A travelling account of tussles between nature and development

[ Gijjum Tali ]

“I cannot rest from travel, I will drink life to lees; I am part of all that I have met, yet all experience is an arch wherethro gleams that untravelled world, whose margin world, whose margin fades for ever and ever when I move.” –

Alfred Lord Tennyson.

Travelling can be a part of education, experiences, human desire to visit places and people around, but a dire necessity to venture out to Namsai amid torrential downpour and monsoon at its fury, leaving trails of devastations everywhere in the capital of the state, from where I started my travelling with fruits and edible dry items to be used where I got stuck up. The travel gave me a scope to pass through the neighbouring state of Assam, touching seven districts – Papum Pare, Lakhimpur, Dhemaji, Dibrugarh, Tinsukia, Namsai and Roing.

The news of rivers and rivulets in their full fury washing away many riverside structures with a few people, flooding rivers and rivulets in its full spate, landslides marooning some people, erosion of roads, damage of bridges, accidents here and there, and waterlogging taking unprecedented toll of human lives in our state was a rare sight and exposed a keen tussle between nature and development.

Big cracks and holes on road surfaces reveal the fact that beneath the beautiful surface above, some hollow combustible materials use gaining ground and monsoon came as matchstick to light the fire to trigger big cracks on the road, culverts, drains and foundations of bridges. The people dwell beneath the vulnerable and erosion prone zones, long lines of vehicles beneath the eroding hills undermining the cautionary awareness through public address system, the DC himself landing on spot to speak in the ears of people to come out of parked vehicles at least in the dangerous zone. The travel also gave a deep insight to know the restless mentality and psyche of the people even in such natural disasters that were taking unprecedented devastations everywhere.

As I drove amid torrential downpour towards neighboring Assam, the road condition was good but waterlogging on both sides of the national highway was alarming in the low-lying areas. Some people were seen evacuating their materials through country made boats from half-submerged huts; many were seen at their playful best to catch fishes, perhaps from the submerged fish ponds; herds of cattle were seen self-evacuated from the low-lying areas on the road, and sadly many cows were found hit to death on roads here and there; vehicle accidents due to downpour and some speeding vehicles running in breakneck speed, throwing water on pedestrians and into the window panes of other drivers that were driving cautiously to negotiate the torrential rain on the day.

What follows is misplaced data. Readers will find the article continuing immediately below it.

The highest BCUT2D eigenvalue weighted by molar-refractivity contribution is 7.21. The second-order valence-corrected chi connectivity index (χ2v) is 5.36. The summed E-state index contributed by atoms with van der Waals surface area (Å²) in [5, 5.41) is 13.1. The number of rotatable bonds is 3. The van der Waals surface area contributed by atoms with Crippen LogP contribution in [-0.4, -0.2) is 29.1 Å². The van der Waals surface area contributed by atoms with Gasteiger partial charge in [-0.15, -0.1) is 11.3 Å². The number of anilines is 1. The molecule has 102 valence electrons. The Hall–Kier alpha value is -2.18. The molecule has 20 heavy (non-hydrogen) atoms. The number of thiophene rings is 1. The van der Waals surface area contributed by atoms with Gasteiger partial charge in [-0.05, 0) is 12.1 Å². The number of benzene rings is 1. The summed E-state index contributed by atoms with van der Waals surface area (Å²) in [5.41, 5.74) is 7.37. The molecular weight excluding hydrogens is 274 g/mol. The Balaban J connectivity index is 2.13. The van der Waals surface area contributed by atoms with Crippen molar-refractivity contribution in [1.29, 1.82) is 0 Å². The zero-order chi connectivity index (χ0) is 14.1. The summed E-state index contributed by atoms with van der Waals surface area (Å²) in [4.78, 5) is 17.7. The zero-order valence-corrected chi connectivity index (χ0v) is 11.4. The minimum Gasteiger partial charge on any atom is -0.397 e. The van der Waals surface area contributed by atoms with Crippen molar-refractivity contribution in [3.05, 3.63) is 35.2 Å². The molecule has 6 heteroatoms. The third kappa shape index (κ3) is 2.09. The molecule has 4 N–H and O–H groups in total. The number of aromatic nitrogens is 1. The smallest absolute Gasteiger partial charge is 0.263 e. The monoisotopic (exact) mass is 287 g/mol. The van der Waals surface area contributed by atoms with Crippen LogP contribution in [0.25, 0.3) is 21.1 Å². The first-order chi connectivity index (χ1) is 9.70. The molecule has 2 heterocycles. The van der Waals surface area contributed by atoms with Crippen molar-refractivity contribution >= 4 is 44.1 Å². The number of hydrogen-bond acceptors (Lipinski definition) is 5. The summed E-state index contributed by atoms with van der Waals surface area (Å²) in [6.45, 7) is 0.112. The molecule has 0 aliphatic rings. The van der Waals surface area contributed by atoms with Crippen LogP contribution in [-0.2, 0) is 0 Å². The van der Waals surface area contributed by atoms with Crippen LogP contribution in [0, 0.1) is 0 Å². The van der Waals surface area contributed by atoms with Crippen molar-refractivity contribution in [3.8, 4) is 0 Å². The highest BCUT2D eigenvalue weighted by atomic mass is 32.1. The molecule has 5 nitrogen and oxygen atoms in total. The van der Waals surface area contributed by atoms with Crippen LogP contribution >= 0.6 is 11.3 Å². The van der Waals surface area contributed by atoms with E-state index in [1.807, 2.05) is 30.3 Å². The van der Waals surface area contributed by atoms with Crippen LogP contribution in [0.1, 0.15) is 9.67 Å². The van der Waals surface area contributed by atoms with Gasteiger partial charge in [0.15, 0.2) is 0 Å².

The eastern part of Arunachal, which is connected with Assam with the longest bridge of India, Dr Bhupen Hazarika Setu, spanning 9.15 kms, and rail-cum-road Bogibeel bridge, spanning 4.940 kms, opens up a fascinating drive. These two bridges hailed as major and pet projects of the government of India will not only link two northeastern states of Assam for hundreds of years to come but it’s a rare destination and a refreshing spot after a tiresome journey. Never did we imagine that such bridges would come up so soon to give us a fascinating drive when it was taken up a decade back.

As I too rested there to have a glance and panoramic view around the Bhramaputra river, heaps of memories of my 50 years of association with the river and two tiny worlds that flourished on its left and right banks suddenly ran through my mind. I could not forget the hue and cry, din and bustle, early drive to catch the first ferry, hectic activities from dawn to dusk, mounting pressure and tension to drive vehicle up and down the boat with two flat logs as road to boat, sitting tight rubbing shoulders with co-passengers, sometimes standing without getting seats for hours together. The problems were all the more in winter as the river used to dry up considerably and passengers had to walk on foot and vehicles had to be driven in the sands in the middle of the Brahmaputra to avail transhipments that took place inside the river.

The sight of pushing and pulling 20 passengers inside the jeep, much beyond the laden capacity, like commodities is vivid in my mind and travelling from the ferry ghat through undulating road up to Dibrugarh was always a painful and tiring journey to be recollected now. Though the two worlds on both banks of the mighty river had a natural extinct after the construction of Bogibeel bridge, all past memories linger in my mind and reflect in front of my eyes whenever I take a journey over it. The bittersweet memory always drifts me down to my memory lane as all my six transfers to Changlang, Daporijo, Tawang, Aalo, Lohit and again to Aalo in my prime service days were always associated with this river, besides my early connection with the river right from my school days in Aalo for eye check-up at Dibrugarh.

I had to return back midway from Tezu journey to Namsai due to huge cracks on the edge of the Tenga bridge connecting the place, though many crossed it, risking lives and properties. The murmuring zeal and notion among the people, “Chalo jesa teas paar kar lengge” did not persuade me to cross the bridge, taking risk as such nature among our people in many vulnerable locations here and there led to many a catastrophe. The rainy season month of July is still there to create such havoc in the days to come and this travelogue is just a voice of the heart, so that human being does not ruin nature by taking the space that belongs to natural ecosystem and individual and common developments at the cost of nature will expose more severe contests between development and nature in the years to come as man having that lust to enslave nature will always find himself a slave in the long run. (The writer is IPR Deputy Director, Naharlagun)